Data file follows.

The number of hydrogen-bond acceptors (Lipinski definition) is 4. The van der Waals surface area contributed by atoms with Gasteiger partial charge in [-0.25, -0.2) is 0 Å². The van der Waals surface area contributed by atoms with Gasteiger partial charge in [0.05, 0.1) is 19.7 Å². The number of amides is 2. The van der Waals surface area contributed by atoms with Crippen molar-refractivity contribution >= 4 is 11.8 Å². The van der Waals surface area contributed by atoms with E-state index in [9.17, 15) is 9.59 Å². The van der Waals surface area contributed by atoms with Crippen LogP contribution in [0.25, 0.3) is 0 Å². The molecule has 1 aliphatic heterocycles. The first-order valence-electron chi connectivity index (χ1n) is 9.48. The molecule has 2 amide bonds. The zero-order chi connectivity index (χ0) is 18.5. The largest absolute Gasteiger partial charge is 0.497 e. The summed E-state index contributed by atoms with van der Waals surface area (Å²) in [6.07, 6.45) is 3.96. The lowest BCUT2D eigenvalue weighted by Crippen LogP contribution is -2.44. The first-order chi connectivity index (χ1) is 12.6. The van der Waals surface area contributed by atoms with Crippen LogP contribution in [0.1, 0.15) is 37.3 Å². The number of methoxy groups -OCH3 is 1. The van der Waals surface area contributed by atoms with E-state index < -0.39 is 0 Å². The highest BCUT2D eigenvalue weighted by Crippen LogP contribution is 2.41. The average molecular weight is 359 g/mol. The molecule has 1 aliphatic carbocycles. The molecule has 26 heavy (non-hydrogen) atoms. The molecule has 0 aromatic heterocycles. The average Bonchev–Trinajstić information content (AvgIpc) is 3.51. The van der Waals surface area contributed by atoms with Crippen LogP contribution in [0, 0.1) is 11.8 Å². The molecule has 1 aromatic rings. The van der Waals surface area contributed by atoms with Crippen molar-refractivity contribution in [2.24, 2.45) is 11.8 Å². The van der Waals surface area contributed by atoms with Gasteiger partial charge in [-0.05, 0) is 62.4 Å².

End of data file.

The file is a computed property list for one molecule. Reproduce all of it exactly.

The number of hydrogen-bond acceptors (Lipinski definition) is 4. The van der Waals surface area contributed by atoms with Gasteiger partial charge in [-0.25, -0.2) is 0 Å². The van der Waals surface area contributed by atoms with Gasteiger partial charge in [0.05, 0.1) is 19.7 Å². The number of amides is 2. The van der Waals surface area contributed by atoms with Crippen molar-refractivity contribution >= 4 is 11.8 Å². The van der Waals surface area contributed by atoms with E-state index in [9.17, 15) is 9.59 Å². The van der Waals surface area contributed by atoms with Crippen LogP contribution in [0.25, 0.3) is 0 Å². The molecule has 1 aliphatic heterocycles. The first-order valence-electron chi connectivity index (χ1n) is 9.48. The molecule has 2 amide bonds. The zero-order chi connectivity index (χ0) is 18.5. The largest absolute Gasteiger partial charge is 0.497 e. The summed E-state index contributed by atoms with van der Waals surface area (Å²) in [6.07, 6.45) is 3.96. The lowest BCUT2D eigenvalue weighted by Crippen LogP contribution is -2.44. The first-order chi connectivity index (χ1) is 12.6. The van der Waals surface area contributed by atoms with Crippen LogP contribution in [0.1, 0.15) is 37.3 Å². The number of methoxy groups -OCH3 is 1. The van der Waals surface area contributed by atoms with E-state index < -0.39 is 0 Å². The highest BCUT2D eigenvalue weighted by Crippen LogP contribution is 2.41. The average molecular weight is 359 g/mol. The molecule has 1 aliphatic carbocycles. The molecule has 26 heavy (non-hydrogen) atoms. The molecule has 0 aromatic heterocycles. The average Bonchev–Trinajstić information content (AvgIpc) is 3.51. The van der Waals surface area contributed by atoms with Crippen LogP contribution in [0, 0.1) is 11.8 Å². The molecule has 1 aromatic rings. The van der Waals surface area contributed by atoms with Crippen molar-refractivity contribution in [2.24, 2.45) is 11.8 Å². The van der Waals surface area contributed by atoms with Gasteiger partial charge in [-0.05, 0) is 62.4 Å².